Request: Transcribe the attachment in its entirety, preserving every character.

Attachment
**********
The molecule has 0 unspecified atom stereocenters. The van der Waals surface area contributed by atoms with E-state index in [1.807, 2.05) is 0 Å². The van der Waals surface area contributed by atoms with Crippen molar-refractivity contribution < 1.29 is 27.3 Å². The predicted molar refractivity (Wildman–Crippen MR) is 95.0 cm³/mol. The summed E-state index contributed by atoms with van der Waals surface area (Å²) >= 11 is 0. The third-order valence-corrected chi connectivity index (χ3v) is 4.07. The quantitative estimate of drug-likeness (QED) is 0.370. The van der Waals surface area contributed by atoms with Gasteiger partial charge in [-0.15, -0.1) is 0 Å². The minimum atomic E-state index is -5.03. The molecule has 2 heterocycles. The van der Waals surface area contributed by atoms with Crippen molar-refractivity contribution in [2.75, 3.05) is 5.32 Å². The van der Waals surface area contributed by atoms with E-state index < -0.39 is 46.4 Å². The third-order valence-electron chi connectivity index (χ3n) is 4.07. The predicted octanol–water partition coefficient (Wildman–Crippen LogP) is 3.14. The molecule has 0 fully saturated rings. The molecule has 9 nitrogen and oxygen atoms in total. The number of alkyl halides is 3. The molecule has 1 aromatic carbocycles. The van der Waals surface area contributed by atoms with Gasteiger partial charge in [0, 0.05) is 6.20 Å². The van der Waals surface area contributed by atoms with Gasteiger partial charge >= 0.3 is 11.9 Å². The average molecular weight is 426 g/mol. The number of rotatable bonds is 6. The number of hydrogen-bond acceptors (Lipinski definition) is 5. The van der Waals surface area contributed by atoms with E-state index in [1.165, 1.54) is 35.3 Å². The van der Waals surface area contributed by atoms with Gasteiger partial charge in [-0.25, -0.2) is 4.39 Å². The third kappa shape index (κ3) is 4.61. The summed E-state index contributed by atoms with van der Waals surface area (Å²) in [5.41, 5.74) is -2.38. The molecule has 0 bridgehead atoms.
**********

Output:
The molecule has 0 unspecified atom stereocenters. The van der Waals surface area contributed by atoms with E-state index in [1.807, 2.05) is 0 Å². The van der Waals surface area contributed by atoms with Crippen molar-refractivity contribution < 1.29 is 27.3 Å². The predicted molar refractivity (Wildman–Crippen MR) is 95.0 cm³/mol. The summed E-state index contributed by atoms with van der Waals surface area (Å²) >= 11 is 0. The third-order valence-corrected chi connectivity index (χ3v) is 4.07. The quantitative estimate of drug-likeness (QED) is 0.370. The van der Waals surface area contributed by atoms with Gasteiger partial charge in [-0.15, -0.1) is 0 Å². The minimum atomic E-state index is -5.03. The molecule has 2 heterocycles. The van der Waals surface area contributed by atoms with Crippen molar-refractivity contribution in [2.75, 3.05) is 5.32 Å². The van der Waals surface area contributed by atoms with E-state index < -0.39 is 46.4 Å². The third-order valence-electron chi connectivity index (χ3n) is 4.07. The predicted octanol–water partition coefficient (Wildman–Crippen LogP) is 3.14. The molecule has 0 fully saturated rings. The molecule has 9 nitrogen and oxygen atoms in total. The number of alkyl halides is 3. The molecule has 1 aromatic carbocycles. The van der Waals surface area contributed by atoms with Gasteiger partial charge in [0, 0.05) is 6.20 Å². The van der Waals surface area contributed by atoms with Gasteiger partial charge >= 0.3 is 11.9 Å². The average molecular weight is 426 g/mol. The number of rotatable bonds is 6. The number of hydrogen-bond acceptors (Lipinski definition) is 5. The van der Waals surface area contributed by atoms with E-state index in [1.165, 1.54) is 35.3 Å². The van der Waals surface area contributed by atoms with Gasteiger partial charge in [-0.25, -0.2) is 4.39 Å². The third kappa shape index (κ3) is 4.61. The summed E-state index contributed by atoms with van der Waals surface area (Å²) in [5.41, 5.74) is -2.38. The molecule has 0 bridgehead atoms.